The market for health-insurance in the U.S. is already so highly concentrated that pending tie-ups among four of the country’s largest insurers risk hurting both consumers and doctors, the American Medical Association said.
Anthem Inc.’s proposed takeover of Cigna Corp. and Aetna Inc.’s bid for Humana Inc. would reduce competition among insurers in 154 metropolitan areas, worsening already concentrated markets, the organization said in studies released Tuesday. The mergers could cause premiums to go up and decrease payments to doctors, the AMA said.
"The prospect of reducing five national health insurance carriers to just three should be viewed in the context of the unprecedented lack of competition that already exists in most health insurance markets," the AMA said.
The takeover would make Anthem the largest health insurer in the U.S. by members and give it more scale in commercial coverage.
Anthem and Cigna have "limited overlap in a highly competitive industry," said Kristin Binns, a spokeswoman for Anthem. By combining, they will be able to operate more efficiently and reduce costs, she said.
"Our commitment to ensuring that consumers have expanded access to high-quality, affordable health coverage is the foundation of the proposed transaction and will remain Anthem’s top priority," Binns said.
Spokespeople for Aetna, Cigna and Humana didn’t respond to requests seeking comment.
Assistant Attorney General Bill Baer, who leads the Justice Department’s antitrust division, which is reviewing the surge of deals, has said he will assess the industry as a whole to make sure competition is preserved and the mergers don’t lead to higher costs.
Antitrust reviews of health-insurer deals typically focus on competition in local markets. In the past, companies have been able to resolve government concerns by selling parts of their business to competing insurers. If the Justice Department changes its approach to insurer reviews and considers a national market for health insurance, that could pose a bigger risk for the transactions, according to Bloomberg Intelligence analyst Jennifer Rie.
The AMA study relied on the Herfindahl-Hirschman Index, which is also used by antitrust authorities reviewing deals. The HHI gauges the number of competitors and their market dominance. Markets that fall between 1,500 and 2,500 points are seen as moderately concentrated, while markets in which the HHI is above 2,500 points are considered highly concentrated.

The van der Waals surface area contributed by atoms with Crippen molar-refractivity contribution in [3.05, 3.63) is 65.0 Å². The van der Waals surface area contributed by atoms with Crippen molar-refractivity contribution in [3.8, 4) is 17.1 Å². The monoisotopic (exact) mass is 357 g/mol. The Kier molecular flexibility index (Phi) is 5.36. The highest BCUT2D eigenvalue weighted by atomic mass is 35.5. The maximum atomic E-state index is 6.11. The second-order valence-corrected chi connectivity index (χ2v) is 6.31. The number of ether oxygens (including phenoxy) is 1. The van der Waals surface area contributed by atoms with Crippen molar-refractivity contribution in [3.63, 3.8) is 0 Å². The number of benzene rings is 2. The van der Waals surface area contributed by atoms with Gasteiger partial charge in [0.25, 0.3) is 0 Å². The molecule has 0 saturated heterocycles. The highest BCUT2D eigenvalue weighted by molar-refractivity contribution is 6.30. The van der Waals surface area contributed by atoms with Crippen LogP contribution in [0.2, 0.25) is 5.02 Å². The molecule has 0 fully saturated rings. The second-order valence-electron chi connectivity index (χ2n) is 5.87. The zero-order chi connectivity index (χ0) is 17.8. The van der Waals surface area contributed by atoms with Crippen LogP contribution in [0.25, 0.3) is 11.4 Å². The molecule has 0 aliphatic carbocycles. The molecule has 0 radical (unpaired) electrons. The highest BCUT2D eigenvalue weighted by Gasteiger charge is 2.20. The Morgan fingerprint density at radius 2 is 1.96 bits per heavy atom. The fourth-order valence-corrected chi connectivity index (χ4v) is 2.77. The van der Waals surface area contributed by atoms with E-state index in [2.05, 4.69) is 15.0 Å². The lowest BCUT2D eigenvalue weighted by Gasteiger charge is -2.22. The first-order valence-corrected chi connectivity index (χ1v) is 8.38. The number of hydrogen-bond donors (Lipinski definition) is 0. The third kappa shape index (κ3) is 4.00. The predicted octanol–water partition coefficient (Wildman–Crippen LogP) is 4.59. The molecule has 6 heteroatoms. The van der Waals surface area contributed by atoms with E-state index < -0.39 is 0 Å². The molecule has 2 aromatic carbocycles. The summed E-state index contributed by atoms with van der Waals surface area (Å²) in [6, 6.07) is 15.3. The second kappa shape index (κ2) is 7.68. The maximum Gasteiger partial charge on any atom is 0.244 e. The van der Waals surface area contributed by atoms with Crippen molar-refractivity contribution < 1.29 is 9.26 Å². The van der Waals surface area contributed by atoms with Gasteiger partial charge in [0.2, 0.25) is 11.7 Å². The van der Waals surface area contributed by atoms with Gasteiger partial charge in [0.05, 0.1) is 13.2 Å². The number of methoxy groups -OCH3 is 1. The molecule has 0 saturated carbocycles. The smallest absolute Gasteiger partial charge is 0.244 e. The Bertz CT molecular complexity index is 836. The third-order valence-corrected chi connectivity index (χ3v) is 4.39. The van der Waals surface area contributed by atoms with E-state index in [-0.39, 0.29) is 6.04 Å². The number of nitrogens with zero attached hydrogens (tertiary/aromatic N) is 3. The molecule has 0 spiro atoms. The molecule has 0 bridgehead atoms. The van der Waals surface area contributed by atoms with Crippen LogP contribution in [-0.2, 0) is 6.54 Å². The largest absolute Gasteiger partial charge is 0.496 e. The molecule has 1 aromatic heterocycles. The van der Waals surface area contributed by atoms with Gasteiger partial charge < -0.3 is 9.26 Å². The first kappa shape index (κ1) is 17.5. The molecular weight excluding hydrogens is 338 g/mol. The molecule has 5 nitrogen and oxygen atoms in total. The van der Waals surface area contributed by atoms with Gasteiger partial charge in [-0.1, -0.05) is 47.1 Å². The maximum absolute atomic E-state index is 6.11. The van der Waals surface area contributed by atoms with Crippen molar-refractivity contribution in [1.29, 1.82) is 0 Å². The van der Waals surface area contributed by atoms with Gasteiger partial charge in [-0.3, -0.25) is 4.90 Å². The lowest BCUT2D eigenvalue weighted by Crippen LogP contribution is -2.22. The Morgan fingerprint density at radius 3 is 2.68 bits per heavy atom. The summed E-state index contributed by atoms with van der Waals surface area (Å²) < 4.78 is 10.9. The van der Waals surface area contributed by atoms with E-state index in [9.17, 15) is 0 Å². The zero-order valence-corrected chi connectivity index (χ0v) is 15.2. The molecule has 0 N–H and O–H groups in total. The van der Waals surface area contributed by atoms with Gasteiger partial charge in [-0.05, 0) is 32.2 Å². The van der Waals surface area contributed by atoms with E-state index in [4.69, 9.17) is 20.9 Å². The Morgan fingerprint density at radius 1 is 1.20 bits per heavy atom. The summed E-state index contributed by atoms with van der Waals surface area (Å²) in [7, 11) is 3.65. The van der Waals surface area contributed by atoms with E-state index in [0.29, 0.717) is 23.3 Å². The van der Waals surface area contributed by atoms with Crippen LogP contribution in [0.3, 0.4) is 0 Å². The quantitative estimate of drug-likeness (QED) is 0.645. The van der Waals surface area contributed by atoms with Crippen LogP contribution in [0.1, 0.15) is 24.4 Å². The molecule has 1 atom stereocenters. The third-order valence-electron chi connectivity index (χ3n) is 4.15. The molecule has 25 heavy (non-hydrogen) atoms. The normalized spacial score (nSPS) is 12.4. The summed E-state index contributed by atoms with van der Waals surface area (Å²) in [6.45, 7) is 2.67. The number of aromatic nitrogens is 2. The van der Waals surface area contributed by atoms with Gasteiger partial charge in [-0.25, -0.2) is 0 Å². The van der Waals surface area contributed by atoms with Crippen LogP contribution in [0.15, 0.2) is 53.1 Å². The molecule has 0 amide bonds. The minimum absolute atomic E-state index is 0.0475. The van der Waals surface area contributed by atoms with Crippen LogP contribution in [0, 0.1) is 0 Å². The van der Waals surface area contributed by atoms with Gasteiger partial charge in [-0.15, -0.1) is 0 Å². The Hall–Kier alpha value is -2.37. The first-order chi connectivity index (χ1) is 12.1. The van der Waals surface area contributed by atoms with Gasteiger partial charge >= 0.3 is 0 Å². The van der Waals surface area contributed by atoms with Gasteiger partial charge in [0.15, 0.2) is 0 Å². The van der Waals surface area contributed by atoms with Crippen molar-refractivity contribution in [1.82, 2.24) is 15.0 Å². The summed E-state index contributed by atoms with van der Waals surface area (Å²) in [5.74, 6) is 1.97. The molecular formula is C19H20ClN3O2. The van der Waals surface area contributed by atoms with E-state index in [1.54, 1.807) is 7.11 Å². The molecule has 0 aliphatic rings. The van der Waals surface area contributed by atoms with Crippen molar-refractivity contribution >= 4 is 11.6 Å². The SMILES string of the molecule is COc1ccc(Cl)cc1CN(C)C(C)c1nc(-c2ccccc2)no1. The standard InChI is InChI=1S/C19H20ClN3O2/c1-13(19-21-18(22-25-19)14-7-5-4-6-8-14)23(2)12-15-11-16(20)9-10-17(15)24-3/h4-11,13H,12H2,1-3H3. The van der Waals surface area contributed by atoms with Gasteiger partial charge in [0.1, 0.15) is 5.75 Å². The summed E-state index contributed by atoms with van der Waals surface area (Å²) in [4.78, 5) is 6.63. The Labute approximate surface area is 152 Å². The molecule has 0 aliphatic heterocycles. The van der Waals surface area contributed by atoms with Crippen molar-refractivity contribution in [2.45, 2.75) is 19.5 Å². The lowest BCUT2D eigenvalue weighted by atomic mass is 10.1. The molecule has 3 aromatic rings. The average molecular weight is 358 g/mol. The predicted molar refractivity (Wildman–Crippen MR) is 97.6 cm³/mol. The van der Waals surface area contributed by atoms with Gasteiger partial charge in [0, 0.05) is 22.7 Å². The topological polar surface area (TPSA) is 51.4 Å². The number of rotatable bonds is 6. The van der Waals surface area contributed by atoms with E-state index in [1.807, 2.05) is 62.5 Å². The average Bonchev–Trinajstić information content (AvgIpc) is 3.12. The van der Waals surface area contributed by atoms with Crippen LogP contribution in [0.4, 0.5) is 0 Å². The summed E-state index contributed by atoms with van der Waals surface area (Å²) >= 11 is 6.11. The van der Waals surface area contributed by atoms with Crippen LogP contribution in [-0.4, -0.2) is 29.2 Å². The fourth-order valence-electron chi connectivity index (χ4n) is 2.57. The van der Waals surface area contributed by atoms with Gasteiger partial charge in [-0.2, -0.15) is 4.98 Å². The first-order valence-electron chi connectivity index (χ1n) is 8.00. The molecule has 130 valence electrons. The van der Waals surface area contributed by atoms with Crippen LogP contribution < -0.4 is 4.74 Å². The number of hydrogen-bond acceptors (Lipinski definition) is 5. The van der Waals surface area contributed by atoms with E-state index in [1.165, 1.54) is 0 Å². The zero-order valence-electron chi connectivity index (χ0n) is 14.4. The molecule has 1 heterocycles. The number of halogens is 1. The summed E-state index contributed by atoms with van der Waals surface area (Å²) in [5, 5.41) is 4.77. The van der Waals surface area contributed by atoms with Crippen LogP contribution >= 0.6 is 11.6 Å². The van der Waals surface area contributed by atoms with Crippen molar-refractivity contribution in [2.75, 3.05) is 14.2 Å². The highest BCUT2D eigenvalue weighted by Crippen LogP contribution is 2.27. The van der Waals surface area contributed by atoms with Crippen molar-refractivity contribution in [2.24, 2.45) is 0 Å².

Transactions that increase the HHI by more than 200 points in highly concentrated markets are presumed likely to enhance market power under merger guidelines issued by antitrust authorities.
Anthem’s $48 billion purchase of Cigna, which is based near Hartford in Bloomfield, Connecticut, would enhance market power of the combined firm in 85 metropolitan areas in 13 states, including California, New York, Ohio and Connecticut, according to the AMA study.
In Anthem’s hometown of Indianapolis, for example, the change in HHI would be 2,417, while in Hartford, Connecticut, it would be 1,357. An analysis of statewide concentration shows the deal would increase market power in 10 states.
Aetna, based in Hartford, says its deal is different from Anthem’s because of Humana’s large presence in Medicare Advantage, the privately administered version of the government- insurance program for the elderly and disabled, which operates differently from the commercial health-care market.
That deal would increase market power in 15 metropolitan areas in 7 states, including Florida, Illinois and Texas, the AMA said. Among cities that would see the largest changes in HHI are Macon, Georgia; Springfield, Ohio; and Louisville, Kentucky, the study showed.
America’s Health Insurance Plans, which represents the health-insurance industry, criticized the AMA study, saying the group is "recycling misleading data" and blaming health-care providers for driving up costs for consumers.
"Families and employers in every state have multiple choices of both insurance plans and types of coverage," AHIP said.
In addition to AMA, the pair of deals has drawn scrutiny from the American Hospital Association and lawmakers in Washington, who are planning hearings to examine the tie-ups. The hospital association says the transactions would harm millions of consumers and probably will reduce competition in violation of federal antitrust laws.